It's been several years since I had a Netflix account and I recently got back into it. Having a massive queue of movies that get delivered to your home weekly creates an intriguing shift in the way people consume cinema. I had all but forgotten about that effect, that willingness to rent sub-par movies from an online purveyor that never would have otherwise made it into your DVD player and certainly never would have even be considered a possibility for a visit to a honest movie theater. While the idealistic cinophile in me wants to believe that I would use the extensive Netflix library to catch up on old classics or take in the endless stream of limited-run foreign movies that come out every year, more often than not I find that Netflix users fill their queues with forgettable fare to fill in another weeknight. This isn't necessarily a bad thing. Here are three movies seemingly tailor-made for microwave popcorn and snarky comments at home.
Paul McGuigan is an interesting director in that he helms ill-conceived projects with a surprising flare for atmosphere. He directed the misunderstood Lucky Number Slevin before picking up the script for Push, a middling sci-fi/action movie that came out earlier this year. The plot is riddled with holes and many major elements of the story go completely unexplained, but if you're watching something like Push, chances are you came for the snazzy action set pieces more than a compelling drama. Most of the cast is a bit bland, but a teenage Dakota Fanning does a pretty good job as a precocious girl who can see the future. You couldn't have dragged me to theater to see Push but I'm still glad I got to see it on a friend's Netflix whim. McGuigan has an eye for ambiance, if not worthwhile scripts.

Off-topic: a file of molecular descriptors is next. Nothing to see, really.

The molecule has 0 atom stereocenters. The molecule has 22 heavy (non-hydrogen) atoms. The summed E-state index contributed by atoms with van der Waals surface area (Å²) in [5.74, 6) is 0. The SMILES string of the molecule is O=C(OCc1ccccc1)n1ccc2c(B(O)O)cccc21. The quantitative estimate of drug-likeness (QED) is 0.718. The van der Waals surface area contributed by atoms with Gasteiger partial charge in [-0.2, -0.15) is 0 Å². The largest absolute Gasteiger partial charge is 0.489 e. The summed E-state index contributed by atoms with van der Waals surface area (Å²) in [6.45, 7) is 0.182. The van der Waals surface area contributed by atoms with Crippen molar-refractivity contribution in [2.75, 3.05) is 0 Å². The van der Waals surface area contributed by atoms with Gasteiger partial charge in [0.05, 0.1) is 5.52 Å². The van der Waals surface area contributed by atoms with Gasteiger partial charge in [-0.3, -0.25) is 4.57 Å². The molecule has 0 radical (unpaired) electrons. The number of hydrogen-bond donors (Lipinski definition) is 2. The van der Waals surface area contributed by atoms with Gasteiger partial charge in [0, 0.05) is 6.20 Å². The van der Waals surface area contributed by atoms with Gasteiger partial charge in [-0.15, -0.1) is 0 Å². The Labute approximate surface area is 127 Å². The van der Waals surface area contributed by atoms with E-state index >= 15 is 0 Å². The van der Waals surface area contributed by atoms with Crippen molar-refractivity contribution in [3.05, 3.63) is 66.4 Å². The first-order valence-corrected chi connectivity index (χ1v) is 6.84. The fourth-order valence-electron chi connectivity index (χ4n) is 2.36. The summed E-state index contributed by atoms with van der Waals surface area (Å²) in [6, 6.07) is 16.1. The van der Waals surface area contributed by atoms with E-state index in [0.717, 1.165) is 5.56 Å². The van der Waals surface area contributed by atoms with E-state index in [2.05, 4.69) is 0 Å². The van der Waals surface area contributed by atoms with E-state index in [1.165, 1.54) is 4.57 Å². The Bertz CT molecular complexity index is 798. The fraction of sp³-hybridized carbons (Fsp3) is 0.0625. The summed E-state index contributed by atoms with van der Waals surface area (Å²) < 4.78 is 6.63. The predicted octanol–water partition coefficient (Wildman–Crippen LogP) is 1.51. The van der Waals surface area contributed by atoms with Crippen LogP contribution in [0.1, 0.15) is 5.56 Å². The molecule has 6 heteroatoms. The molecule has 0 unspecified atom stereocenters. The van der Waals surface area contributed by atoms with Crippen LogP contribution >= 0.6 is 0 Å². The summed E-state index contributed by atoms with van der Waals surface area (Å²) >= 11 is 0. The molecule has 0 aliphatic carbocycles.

It takes flashy duds like Paul Liman's 2008 Hayden Christensen vehicle Jumper to make me realize that is an entire market for badly written but imaginative novels. Steven Gould's book series wants to be a movie franchise but I doubt we'll actually see a sequel. The critical reception was lukewarm and the box office was merely adequate. That's not to say that Jumper isn't a very pretty bit of popcorn worth a lazy Wednesday night. If you liked the version of Nightcrawler appearing in X2: X-Men United then Jumper will be your kind of movie. Of course, Hayden Christensen is no Alan Cumming. A particularly hammy Samuel L. Jackson and a kooky Scottish sidekick are some of the worst elements of the movie, but deliriously over-the-top moments like the teleportation of a bus to the middle of the desert make up for any wanton silliness.
I Love You, Man
I'd like to think that cinema comedy has evolved beyond the buddy picture, or at least the formulaic version of the buddy picture. That said, Jason Segel and Paul Rudd deserve top billing in something after years of scene-stealing. I can't say that I Love You, Man is full-on funny, but it is amusing. The same can be said about Segel's first feature as the lead, Forgetting Sarah Marshall. The difference is that Forgetting didn't get the attention it deserved and I Love You, Man got a little too much attention.